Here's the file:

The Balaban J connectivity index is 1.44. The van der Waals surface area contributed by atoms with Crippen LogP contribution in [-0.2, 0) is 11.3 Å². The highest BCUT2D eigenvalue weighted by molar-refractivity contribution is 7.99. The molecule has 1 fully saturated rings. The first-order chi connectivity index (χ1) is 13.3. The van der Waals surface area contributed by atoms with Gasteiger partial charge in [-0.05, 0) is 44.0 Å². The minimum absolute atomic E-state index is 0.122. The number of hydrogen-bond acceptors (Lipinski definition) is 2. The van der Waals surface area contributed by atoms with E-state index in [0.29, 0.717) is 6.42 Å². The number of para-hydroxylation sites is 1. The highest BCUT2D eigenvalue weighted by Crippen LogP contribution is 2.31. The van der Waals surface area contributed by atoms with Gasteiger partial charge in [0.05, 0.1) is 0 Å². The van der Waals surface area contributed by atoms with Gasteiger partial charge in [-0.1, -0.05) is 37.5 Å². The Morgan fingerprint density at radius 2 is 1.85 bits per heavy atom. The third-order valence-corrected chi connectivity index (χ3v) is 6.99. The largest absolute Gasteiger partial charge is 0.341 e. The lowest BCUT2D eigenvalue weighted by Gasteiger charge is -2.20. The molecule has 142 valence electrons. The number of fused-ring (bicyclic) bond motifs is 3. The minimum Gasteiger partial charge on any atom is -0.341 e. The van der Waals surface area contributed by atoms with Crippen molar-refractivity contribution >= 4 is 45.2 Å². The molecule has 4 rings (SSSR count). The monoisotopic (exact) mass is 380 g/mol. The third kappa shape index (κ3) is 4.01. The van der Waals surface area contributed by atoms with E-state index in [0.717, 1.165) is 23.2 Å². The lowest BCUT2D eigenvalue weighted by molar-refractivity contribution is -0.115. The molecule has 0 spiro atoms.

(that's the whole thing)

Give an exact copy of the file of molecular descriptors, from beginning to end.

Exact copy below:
The Balaban J connectivity index is 1.44. The van der Waals surface area contributed by atoms with Crippen LogP contribution in [-0.2, 0) is 11.3 Å². The highest BCUT2D eigenvalue weighted by molar-refractivity contribution is 7.99. The molecule has 1 fully saturated rings. The first-order chi connectivity index (χ1) is 13.3. The van der Waals surface area contributed by atoms with Gasteiger partial charge in [-0.05, 0) is 44.0 Å². The minimum absolute atomic E-state index is 0.122. The number of hydrogen-bond acceptors (Lipinski definition) is 2. The van der Waals surface area contributed by atoms with E-state index in [0.29, 0.717) is 6.42 Å². The number of para-hydroxylation sites is 1. The highest BCUT2D eigenvalue weighted by Crippen LogP contribution is 2.31. The van der Waals surface area contributed by atoms with Gasteiger partial charge in [0.05, 0.1) is 0 Å². The van der Waals surface area contributed by atoms with Gasteiger partial charge in [-0.1, -0.05) is 37.5 Å². The Morgan fingerprint density at radius 2 is 1.85 bits per heavy atom. The third-order valence-corrected chi connectivity index (χ3v) is 6.99. The largest absolute Gasteiger partial charge is 0.341 e. The lowest BCUT2D eigenvalue weighted by Gasteiger charge is -2.20. The molecule has 142 valence electrons. The number of fused-ring (bicyclic) bond motifs is 3. The minimum Gasteiger partial charge on any atom is -0.341 e. The van der Waals surface area contributed by atoms with Crippen molar-refractivity contribution >= 4 is 45.2 Å². The molecule has 4 rings (SSSR count). The monoisotopic (exact) mass is 380 g/mol. The third kappa shape index (κ3) is 4.01. The van der Waals surface area contributed by atoms with E-state index in [0.717, 1.165) is 23.2 Å². The lowest BCUT2D eigenvalue weighted by molar-refractivity contribution is -0.115. The molecule has 0 spiro atoms.